And that’s how you reboot a career.
Fast forward to 2018. Ki Fitzgerald, Scott’s son, member of Busted who have had eight top 10 UK singles including four number ones, is a strong music producer and songwriter working in LA and London. He’s also the co-author of Saara Aalto’s ‘Monsters’. Hoping, no doubt, to finish a place better in Lisbon than his Dad did in Dublin.
Unfortunately Bosnia and Herzegovina won’t participate in this year’s Eurovision Song Contest due to financial difficulties with the broadcaster, which almost shut down in recent years as a result of large levels of debt. We take a look at six songs, which however could have represented the country.
All of the songs listed below are released after the 1st of September 2017, and as such live up to the rules of the Eurovision Song Contest. We sincerely hope to see Bosnia and Herzegovina return to the contest very soon.
Ilma Karahmet – Zaledi Grijeh
Ilma Karahmet is a big upcoming star on the Bosnian music scene. She became famous back in 2013 when she took part in the first season of X Factor Adria – the Serbian version of The X Factor franchise. At that time she was only 13 years old. ZalediGrijeh is Ilma’s third single after she previously released Sjeti Se (2014) and Ne Zovi MeTugo (2017).
Laka – Lizalo
Laka needs no introduction. Back in 2008 he represented Bosnia and Herzegovina at the Eurovision Song Contest in Belgrade and finished 10th in the big final. In the following years, he released his second studio album Stvorenje (2010) and a number of singles such as Poželjenje, Mačko, Gasovi and Malokrvna. Laka still performs together with his sister Mirela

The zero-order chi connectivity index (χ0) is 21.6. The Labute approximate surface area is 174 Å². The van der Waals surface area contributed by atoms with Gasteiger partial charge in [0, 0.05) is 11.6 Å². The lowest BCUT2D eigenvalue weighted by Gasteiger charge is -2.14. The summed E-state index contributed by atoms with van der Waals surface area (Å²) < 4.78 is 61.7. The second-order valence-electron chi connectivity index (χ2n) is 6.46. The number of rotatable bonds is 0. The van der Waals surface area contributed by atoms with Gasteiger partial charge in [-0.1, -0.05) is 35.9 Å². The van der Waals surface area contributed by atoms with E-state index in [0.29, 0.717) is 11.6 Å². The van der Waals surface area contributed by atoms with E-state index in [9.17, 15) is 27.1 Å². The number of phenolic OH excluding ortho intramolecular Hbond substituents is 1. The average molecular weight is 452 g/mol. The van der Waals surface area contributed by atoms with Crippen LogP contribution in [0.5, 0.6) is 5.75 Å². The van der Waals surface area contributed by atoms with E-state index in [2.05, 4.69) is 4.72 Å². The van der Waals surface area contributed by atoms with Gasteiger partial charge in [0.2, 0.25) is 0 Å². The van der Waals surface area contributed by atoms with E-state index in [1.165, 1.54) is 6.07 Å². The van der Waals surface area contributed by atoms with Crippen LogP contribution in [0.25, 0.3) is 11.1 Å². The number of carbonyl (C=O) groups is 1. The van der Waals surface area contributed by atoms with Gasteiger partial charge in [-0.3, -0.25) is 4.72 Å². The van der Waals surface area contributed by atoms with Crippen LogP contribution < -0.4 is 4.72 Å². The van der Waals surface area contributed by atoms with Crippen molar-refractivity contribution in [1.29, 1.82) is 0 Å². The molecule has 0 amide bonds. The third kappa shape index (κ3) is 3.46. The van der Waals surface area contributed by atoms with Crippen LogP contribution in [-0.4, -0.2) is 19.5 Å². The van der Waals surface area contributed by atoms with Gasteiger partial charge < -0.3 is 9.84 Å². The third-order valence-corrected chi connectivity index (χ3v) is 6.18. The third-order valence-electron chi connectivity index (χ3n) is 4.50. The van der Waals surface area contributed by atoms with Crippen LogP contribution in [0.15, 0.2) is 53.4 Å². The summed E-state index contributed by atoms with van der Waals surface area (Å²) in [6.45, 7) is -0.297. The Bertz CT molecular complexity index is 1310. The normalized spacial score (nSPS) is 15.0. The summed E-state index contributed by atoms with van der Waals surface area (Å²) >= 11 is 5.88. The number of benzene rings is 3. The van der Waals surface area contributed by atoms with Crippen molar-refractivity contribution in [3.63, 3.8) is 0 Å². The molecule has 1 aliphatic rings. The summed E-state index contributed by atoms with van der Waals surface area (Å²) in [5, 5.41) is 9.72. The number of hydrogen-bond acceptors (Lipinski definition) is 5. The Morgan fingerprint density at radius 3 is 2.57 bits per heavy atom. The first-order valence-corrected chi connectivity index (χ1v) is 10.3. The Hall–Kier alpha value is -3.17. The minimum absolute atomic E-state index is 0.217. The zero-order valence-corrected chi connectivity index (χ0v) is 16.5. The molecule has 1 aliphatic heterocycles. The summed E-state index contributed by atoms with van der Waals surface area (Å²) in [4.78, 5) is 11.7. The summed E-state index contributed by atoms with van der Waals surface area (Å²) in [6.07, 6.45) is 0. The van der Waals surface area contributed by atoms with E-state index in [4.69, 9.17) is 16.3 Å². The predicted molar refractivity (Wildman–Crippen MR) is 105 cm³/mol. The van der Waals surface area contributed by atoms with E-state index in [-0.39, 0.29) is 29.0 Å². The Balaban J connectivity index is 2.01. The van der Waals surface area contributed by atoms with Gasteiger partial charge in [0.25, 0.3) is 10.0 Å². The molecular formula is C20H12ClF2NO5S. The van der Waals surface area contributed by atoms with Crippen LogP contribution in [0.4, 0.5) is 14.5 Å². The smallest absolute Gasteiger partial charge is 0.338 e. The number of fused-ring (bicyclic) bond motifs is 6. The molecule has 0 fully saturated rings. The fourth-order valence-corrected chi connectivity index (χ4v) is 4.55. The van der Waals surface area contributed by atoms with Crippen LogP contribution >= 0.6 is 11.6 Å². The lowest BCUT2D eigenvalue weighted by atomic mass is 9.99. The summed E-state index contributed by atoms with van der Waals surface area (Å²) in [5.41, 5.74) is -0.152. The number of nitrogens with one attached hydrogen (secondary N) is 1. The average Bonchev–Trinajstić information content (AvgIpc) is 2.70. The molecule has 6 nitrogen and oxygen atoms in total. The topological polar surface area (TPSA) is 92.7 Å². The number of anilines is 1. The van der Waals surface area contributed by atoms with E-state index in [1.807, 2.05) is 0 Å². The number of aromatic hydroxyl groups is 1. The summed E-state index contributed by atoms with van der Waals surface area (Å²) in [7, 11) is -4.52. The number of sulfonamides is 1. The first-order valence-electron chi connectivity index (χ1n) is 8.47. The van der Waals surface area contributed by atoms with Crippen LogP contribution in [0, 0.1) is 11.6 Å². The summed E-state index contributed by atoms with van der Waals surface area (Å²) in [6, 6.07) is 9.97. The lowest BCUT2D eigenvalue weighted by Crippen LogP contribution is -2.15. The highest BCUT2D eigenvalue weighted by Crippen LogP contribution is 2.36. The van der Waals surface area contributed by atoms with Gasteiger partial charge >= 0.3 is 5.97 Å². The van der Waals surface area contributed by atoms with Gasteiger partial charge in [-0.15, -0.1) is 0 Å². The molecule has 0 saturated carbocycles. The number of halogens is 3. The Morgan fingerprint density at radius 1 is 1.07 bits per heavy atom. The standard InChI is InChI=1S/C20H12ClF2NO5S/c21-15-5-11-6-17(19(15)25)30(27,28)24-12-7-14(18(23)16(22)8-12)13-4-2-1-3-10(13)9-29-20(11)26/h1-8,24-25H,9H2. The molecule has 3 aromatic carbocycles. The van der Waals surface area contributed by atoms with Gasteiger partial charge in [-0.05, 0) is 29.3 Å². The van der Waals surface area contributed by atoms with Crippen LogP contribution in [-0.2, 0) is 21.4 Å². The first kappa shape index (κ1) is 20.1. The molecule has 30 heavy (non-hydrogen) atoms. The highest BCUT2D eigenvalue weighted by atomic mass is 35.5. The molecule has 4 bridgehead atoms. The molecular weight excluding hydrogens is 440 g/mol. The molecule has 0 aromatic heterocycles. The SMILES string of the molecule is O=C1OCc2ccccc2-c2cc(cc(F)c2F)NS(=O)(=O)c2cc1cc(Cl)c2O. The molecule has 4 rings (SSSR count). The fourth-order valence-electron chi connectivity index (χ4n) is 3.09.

Božo Vrećo feat. Vasil Hadžimanov – Ko Li Noćas Miluje Ti Kosu?
Božo is a unique singer who is credited for the revival of sevdalinka – a traditional genre of folk music from Bosnia and Herzegovina. He is an androgynous singer – sometimes performing as a man, sometimes as a woman – which is breaking down deep prejudices. Božo hopes that he through his musical performances also can be a voice for LGBT rights in the Balkans.
See alsoWatch the high quality videos from Eurovision In Concert 2018
Letu štuke – Supermarket
Letu štuke is a rock-punk band which was formed in 1986 in Sarajevo. The lead vocalist and guitarist in the band is Dino Šaran, who composed the song ThunderAnd Lightning(Munja i grom) that represented Bosnia and Herzegovina at the 2010 Eurovision Song Contest in Oslo.
Emina Tufo – Zadnji Zagrljaj
Emina is 23 years-old. She reached fame back in 2012 as she made the final of the Bosnian talent show Zvijezda možeš biti ti (You Can Be a Star). Tufo was one of the favourites to win the Serbian talent show Zvezde Granda (Grand’s Stars) three years later, in 2015, but the singer surprisingly chose to leave the contest due to disagreements with management of Grand record label regarding the contract issues.
Armin Muzaferija – Biću Tu
Armin started his music career in 2000. He has participated in many music festivals in Bosnia and Herzegovina as well as in Croatia, where he accomplished some remarkable results. In 2007 Armin went to the University of Cambridge in order to improve his English. He has recorded two studio albums – Još te volim (2009) and Na srcu potpisan (2015). Recently he told to Bosnian TV-station N1 that he would be honoured to represent his country in the Eurovision Song Contest one day.
Which of these songs do you think could have secured Bosnia and Herzegovina the top result in case of the Balkan country’s participation in Lisbon? Please vote for your favourite in the poll below: